So many students get burned out on writing before they've hardly begun, bogged down by complex grammar rules, inflexible formats, and uninteresting assignments. It shouldn't be that way. Writing should be an exciting subject, entered into as an adventure, for there are so many types of writing that every assignment can be enjoyable! This is the way that Gabriel Arquilevich, author of Writing for 100 Days, presents it. Predictably, the book contains 100 lessons, divided into four categories; composition, fiction, poetry, and writing in action. The lessons are short, flexible, and structured for use by the student alone, or for a teacher and student(s). The book kicks off with word usage and a review of punctuation. However, this is only brief review, and though exercises are given, supplemental practice would be helpful to keep those skills fresh. After the basics are reviewed, more punctuation, construction, tone, and style are covered in Composition. Fiction covers character creation, setting, plot, dialogue, and point of view. Poetry covers haiku, limericks, sonnet, free and blank verse, lyrics, and more. Writing in Action (the largest section) contains instruction on writing as part of daily life, such as business and personal letters, interviews, advertisements, reviews, columns, diaries, and greeting cards. The lessons, each covering a major facet of the big topic, are divided into two parts, the lesson and the writing. The introduction is clearly written, includes many examples, and is reader-friendly. Then the fun part - putting into action what you have just learned. The short assignments leave room for lots of creativity.
We are encouraged, no, told to learn from our mistakes as we write our pieces, and how to recognize familiar pitfalls. Yes, an important step of many of the assignments is to purposely write our piece exhibiting the featured foibles! In a lesson on wordiness, we're told to write a half-page description of an event, adding as much wordiness as possible. In a lesson on fragments and run-on sentences, we have to write a story - a one-page story with one sentence. Or, write a description of an unknown planet, with a catch - use no similes or metaphors. This not only makes errors much more noticeable, but also relays to us the importance of grammatical tools and variety in writing. (Oh, by the way, after you write your piece with the errors, you do go back and fix it.) At the end of each unit, you use all the components you've practiced to write your big composition, fictional story, sestina, and journalistic works.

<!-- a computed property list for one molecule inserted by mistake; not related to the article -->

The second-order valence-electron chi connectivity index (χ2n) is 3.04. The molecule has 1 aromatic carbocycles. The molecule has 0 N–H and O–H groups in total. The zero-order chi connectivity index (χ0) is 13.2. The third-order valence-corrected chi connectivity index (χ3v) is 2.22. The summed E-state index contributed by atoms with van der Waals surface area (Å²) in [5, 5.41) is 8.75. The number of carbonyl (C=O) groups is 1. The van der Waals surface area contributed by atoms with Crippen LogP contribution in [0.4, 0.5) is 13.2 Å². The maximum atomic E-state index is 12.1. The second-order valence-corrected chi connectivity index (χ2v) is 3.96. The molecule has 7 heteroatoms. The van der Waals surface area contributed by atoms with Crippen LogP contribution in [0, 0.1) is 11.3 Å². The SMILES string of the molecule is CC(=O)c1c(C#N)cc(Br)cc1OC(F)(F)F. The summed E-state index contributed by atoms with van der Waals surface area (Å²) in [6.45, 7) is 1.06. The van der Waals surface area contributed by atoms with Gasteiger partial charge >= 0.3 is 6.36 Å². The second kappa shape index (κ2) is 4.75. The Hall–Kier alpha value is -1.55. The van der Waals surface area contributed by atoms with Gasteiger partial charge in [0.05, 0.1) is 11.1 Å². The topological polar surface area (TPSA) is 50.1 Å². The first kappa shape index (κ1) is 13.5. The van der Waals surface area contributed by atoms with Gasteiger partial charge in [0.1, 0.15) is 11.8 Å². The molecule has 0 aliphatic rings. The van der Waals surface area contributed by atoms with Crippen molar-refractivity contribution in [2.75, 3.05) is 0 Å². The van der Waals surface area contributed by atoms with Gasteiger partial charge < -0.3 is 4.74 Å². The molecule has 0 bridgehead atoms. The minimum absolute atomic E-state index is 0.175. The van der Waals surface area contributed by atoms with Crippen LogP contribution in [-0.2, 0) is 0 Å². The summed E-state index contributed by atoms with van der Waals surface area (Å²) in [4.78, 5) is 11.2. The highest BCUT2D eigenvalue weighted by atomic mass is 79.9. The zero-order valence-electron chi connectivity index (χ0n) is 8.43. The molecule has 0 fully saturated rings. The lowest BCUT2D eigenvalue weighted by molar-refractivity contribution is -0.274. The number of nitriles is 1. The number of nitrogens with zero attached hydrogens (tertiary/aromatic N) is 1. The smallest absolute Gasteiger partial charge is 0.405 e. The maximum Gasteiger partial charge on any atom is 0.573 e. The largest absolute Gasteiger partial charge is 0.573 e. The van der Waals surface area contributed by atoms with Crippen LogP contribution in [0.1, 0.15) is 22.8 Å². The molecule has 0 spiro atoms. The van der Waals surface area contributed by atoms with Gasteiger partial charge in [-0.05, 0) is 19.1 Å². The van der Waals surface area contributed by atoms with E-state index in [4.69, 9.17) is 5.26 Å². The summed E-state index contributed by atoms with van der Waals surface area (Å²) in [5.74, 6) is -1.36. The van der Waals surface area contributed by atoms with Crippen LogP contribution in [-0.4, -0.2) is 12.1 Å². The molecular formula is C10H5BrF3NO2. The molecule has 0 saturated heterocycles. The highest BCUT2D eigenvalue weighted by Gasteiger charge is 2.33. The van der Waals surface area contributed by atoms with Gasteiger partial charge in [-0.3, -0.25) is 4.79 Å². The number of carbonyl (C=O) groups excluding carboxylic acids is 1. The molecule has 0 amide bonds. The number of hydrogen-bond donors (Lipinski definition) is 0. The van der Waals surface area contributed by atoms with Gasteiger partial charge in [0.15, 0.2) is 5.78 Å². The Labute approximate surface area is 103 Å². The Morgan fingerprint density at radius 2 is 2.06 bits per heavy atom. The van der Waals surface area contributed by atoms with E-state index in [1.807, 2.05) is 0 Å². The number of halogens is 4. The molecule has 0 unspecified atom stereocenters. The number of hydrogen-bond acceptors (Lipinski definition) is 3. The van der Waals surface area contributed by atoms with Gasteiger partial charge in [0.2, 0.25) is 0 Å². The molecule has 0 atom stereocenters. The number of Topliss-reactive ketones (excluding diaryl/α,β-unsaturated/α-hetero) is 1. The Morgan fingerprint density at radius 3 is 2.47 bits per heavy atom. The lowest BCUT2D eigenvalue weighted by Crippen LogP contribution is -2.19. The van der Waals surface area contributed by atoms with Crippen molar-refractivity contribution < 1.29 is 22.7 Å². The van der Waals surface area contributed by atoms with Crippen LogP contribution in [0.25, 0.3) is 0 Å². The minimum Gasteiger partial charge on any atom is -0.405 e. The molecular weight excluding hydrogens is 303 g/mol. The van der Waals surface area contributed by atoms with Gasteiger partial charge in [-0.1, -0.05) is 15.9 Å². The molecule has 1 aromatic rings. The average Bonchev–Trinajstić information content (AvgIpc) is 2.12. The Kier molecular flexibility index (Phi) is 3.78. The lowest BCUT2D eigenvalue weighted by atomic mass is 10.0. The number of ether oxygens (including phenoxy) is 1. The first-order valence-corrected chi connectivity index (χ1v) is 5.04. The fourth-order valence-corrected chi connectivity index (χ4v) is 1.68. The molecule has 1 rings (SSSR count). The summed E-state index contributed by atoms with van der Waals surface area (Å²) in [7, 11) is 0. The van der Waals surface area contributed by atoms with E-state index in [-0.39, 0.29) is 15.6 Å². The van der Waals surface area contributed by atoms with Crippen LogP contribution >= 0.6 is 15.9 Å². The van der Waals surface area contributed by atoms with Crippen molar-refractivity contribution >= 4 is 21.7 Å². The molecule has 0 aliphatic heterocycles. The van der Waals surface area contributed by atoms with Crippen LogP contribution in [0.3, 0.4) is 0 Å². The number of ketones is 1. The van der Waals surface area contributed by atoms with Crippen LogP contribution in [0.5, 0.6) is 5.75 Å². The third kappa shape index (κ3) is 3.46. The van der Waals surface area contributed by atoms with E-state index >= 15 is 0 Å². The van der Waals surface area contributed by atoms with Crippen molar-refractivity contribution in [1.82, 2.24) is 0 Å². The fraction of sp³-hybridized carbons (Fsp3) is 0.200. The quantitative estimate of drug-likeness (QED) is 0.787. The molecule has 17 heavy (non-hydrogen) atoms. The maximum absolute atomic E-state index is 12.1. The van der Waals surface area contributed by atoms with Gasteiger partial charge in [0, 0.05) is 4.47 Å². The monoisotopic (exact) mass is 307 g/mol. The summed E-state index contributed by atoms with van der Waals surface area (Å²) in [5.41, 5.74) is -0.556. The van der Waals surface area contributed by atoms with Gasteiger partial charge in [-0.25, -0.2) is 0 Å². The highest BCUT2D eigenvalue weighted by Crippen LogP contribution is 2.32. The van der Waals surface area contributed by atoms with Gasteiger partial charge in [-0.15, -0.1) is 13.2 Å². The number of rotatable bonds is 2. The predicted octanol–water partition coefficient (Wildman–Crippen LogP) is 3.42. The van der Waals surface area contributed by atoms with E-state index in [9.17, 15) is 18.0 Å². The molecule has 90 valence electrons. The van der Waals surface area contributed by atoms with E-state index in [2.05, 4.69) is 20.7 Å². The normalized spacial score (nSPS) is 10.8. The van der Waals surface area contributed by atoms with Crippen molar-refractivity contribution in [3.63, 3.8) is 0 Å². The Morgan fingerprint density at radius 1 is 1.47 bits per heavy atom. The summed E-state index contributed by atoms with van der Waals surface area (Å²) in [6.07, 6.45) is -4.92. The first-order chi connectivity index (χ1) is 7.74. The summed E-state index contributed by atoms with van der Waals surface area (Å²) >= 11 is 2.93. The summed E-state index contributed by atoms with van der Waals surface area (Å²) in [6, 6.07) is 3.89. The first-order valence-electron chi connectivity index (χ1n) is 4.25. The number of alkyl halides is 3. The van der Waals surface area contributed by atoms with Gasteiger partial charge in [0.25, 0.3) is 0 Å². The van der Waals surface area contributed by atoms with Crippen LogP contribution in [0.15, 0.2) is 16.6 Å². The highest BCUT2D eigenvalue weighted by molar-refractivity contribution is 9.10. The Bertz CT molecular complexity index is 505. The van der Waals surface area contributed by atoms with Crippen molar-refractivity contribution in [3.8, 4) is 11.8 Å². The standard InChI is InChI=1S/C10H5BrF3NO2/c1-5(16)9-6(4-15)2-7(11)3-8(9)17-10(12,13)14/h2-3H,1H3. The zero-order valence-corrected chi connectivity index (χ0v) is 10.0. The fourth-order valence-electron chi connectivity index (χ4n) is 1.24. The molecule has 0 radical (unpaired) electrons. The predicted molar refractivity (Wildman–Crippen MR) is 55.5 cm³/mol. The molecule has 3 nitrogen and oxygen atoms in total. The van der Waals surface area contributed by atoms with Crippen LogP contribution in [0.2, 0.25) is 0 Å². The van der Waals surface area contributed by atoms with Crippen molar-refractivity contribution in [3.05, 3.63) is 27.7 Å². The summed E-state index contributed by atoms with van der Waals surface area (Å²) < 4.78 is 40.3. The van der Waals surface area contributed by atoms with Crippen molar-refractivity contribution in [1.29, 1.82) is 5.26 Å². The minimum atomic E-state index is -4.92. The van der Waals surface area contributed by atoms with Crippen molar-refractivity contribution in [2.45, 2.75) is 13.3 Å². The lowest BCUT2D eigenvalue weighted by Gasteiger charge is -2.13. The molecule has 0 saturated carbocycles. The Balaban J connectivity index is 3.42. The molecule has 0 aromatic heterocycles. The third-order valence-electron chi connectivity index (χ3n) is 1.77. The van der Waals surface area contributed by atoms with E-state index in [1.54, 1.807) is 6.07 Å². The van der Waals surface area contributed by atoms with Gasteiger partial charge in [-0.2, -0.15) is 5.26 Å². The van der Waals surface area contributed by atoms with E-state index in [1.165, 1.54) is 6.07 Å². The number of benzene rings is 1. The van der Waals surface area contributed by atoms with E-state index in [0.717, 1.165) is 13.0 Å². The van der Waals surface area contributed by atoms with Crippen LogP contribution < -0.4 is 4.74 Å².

For extra fun, several games are featured at the end of the book. Answers to the review questionaire also included. This is truly a "breath of fresh air" for any student, but especially to one who is having a hard time really enjoying the art of writing. 103 pages, pb. - Jess
Junior high and high school students will delight in this friendly, day-by-day guide tp writing. From the intricacy of sentence structure to the complexity of the sestina, this book is a comprehensive, engaging introduction to writing. Compostition-- A step beyond the rudimentary rules of usage and punctuation, these forty-eight days focus on word choice, sentence structure, style, and more. A variety of related (and original!) exercises and writing activities help bring learning into application. Included is a look at dashes, parentheses, colons, and semicolons. Fiction-- Beginning with character development, students lay the groundwork for a story in fifteen days. Studies of dialogue and point of view are provided. Poetry-- In these ten days, students practice a variety of forms, from the sonnet to song lyrics. Also included is a look at line break and imagery. Writing in Action-- These twenty-seven days introduce the student to a variety of nonfiction forms, including letter writing, speech writing, technical writing, journalism and advertising. This section also includes some unusual assignments, including an epistolary scene, imitating an author, and "fun and games" activities. In short, Writing for 100 Days is a valuable resource, offering a refreshing alternative to the standard textbook.
These materials contain both instruction and writing assignments but are not as broad in scope (types of writing) as the comprehensive programs.
These materials may offer some light grammar instruction, but the focusis mainly on writing of all types.